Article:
On Oct. 28, a black noose was found hanging from the door of Equality California’s Santa Ana office on Grand Avenue. Yet the most shocking aspect of the incident, according to Mel Distel, the volunteer who first saw the noose, was the police response to the situation, or rather the lack thereof.
Established in 1998, Equality California is the largest nonprofit organization that advocates legal security and equal opportunity for LGBT individuals in California. EQCA is actively involved in the political process, having helped bring to fruition more pieces of civil rights legislation on behalf of the LGBT community than any other regional LGBT organization in the country.
Distel, a phone bank trainer, came across the noose Thursday evening as she prepared to unlock the Equality California office for campaign staff. The organization had been working to promote Democratic Assembly candidate Melissa Fox, among several other Democratic and independent candidates.
The Santa Ana Police Department sent two officers, who declined to comment, one male and one female, to the scene shortly after 6 p.m. Distel recounted the details of her and EQCA Orange County Field Manager Daniel Shad’s encounter with the officers on EQCA’s Facebook profile:
“There was nothing they could do, of course, there was no suspect and no crime had been committed. The officer said ‘what it is, is a string on a door.’ My vision got blurry, I was embarrassed and felt stupid for making the call. I took a deep breath and said ‘Do you see any correlation between the fact that this is a gay office and there was a noose left on our door in the wake of all of these teen suicides?’ The officer said, ‘Sometimes you just have to live with being a victim,’ and proceeded to mention that his car had been broken into before.”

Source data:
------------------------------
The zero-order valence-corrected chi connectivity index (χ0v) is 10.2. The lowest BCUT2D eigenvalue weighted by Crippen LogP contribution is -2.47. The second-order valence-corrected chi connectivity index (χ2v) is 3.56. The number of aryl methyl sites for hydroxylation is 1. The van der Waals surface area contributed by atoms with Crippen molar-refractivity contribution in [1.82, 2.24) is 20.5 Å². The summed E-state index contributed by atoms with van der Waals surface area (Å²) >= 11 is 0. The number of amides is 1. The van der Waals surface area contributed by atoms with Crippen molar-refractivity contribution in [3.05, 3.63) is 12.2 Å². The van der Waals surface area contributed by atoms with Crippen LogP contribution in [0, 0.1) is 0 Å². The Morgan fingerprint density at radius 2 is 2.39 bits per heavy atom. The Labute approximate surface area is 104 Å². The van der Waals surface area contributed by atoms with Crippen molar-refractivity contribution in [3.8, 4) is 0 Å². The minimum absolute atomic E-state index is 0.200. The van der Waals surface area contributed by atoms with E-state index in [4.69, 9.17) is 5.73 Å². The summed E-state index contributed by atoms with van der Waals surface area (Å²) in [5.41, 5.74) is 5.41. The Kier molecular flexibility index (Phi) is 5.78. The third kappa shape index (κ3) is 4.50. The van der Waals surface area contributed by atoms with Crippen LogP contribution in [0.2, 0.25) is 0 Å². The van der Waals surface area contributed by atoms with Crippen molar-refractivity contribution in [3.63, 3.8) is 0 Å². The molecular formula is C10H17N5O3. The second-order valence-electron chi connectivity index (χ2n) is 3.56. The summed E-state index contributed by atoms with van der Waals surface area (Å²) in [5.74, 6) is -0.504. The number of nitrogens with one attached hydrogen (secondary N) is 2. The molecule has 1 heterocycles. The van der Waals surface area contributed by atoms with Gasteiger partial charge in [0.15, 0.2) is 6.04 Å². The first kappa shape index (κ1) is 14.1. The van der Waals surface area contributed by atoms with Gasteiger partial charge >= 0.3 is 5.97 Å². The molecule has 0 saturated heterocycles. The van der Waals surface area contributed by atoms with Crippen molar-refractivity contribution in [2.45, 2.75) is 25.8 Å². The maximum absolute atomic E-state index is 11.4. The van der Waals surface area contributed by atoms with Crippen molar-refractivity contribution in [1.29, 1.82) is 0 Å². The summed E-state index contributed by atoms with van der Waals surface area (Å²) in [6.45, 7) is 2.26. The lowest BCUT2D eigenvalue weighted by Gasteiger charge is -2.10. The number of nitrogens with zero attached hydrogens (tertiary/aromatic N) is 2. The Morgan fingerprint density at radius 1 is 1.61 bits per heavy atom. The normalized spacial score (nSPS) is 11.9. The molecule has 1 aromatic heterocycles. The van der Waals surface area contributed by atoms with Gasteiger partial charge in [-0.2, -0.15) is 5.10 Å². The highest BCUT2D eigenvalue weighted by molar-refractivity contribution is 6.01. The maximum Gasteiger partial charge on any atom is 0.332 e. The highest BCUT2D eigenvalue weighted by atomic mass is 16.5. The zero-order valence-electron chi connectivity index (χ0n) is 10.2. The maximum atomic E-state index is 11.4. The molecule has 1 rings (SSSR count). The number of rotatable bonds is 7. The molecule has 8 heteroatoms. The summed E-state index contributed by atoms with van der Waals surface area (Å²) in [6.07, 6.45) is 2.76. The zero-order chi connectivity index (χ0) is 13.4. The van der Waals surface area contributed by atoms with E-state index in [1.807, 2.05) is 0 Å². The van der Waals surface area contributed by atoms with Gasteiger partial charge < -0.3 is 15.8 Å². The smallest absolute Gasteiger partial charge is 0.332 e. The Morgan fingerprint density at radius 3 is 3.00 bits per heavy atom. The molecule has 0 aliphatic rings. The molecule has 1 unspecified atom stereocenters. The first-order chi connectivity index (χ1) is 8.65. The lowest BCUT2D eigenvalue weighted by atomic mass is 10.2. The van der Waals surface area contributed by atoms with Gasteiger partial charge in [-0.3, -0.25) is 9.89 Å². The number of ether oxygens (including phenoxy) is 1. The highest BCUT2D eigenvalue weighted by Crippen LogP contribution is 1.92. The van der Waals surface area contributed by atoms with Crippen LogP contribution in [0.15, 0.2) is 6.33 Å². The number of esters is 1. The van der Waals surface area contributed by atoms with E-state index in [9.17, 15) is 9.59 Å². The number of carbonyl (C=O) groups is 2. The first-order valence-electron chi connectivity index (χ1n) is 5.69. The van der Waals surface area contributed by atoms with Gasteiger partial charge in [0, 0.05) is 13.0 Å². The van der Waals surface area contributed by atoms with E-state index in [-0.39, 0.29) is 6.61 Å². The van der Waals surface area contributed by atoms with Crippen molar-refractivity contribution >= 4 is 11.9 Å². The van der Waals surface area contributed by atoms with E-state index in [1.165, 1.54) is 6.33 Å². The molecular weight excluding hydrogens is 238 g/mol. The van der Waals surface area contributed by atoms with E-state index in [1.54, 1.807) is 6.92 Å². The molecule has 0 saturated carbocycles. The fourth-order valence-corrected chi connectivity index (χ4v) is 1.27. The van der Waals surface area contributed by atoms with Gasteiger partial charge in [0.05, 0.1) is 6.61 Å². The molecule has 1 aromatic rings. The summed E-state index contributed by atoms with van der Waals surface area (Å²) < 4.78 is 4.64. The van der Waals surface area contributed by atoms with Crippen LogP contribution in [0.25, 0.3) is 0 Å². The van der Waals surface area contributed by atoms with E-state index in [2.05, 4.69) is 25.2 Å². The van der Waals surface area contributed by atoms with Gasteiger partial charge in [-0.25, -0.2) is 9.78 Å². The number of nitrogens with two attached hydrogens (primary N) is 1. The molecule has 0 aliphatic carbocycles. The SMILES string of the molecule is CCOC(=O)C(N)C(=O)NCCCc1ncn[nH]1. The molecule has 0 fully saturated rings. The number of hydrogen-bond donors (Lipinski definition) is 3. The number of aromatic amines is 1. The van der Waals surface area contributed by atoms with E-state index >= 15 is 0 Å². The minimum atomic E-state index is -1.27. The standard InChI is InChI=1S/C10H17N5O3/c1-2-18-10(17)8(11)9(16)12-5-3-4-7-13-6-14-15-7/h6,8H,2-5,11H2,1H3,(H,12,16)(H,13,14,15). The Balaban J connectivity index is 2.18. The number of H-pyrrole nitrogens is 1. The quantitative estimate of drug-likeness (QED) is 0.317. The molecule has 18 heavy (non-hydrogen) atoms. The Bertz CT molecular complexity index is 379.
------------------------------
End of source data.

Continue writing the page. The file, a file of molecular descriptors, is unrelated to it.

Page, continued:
Mel Distel, who saw the noose as a deliberate and disturbing message, was distressed with the officer’s handling of the matter.
“As if that’s the same,” Distel said. “As if having your stereo stolen is anything like the message ‘You should kill yourself.’ As if random theft is anything like an act meant to convey hate and stir up fear in the heart of a minority group.”
Melissa Fox, recently elected as assemblywoman representing California’s 70th state district, captured the dire implications of the hanging noose in a statement regarding the event.
“A noose is a historic symbol of lynching,” Fox said. “It is no coincidence that it was left at the Equality California office just days before Election Day.”
Fully taking the insinuation into consideration, EQCA is currently planning to report an official complaint with the Santa Ana Police Department for the treatment of this case. Additionally, Equality California Executive Director Geoff Kors stated the following in a press release:
“The dismissive and deeply offensive conduct of the police officer who responded to this incident is nothing short of appalling and sends the message that LGBT community members cannot rely on the police for protection against the kind of hatred and prejudice that can lead to violence,” Kors said.
“We urge all Orange County residents to join us in demanding that Santa Ana Chief of Police Paul Walters conduct a thorough investigation into what appears to be an atrocious hate crime, to investigate and discipline the officer in question and to ensure that all officers are properly trained on how to appropriately handle all bias-motivated crimes against LGBT community members moving forward.”
Moreover, some believe the hanging of the noose impacts far more than simply LGBT individuals. According to Nuha Abusamra, anchorwoman of KUCI’s Wednesday newscast “Limbaugh for Liberals,” the incident is a step backwards for the advocacy of human rights and minority communities everywhere.
“It’s not just the LGBT community’s responsibility to remind people of gay rights,” Abusamra said. “It should be everyone’s responsibility to remind people of gay rights. It’s everyone’s responsibility to treat other people as human beings and respect them as equals.”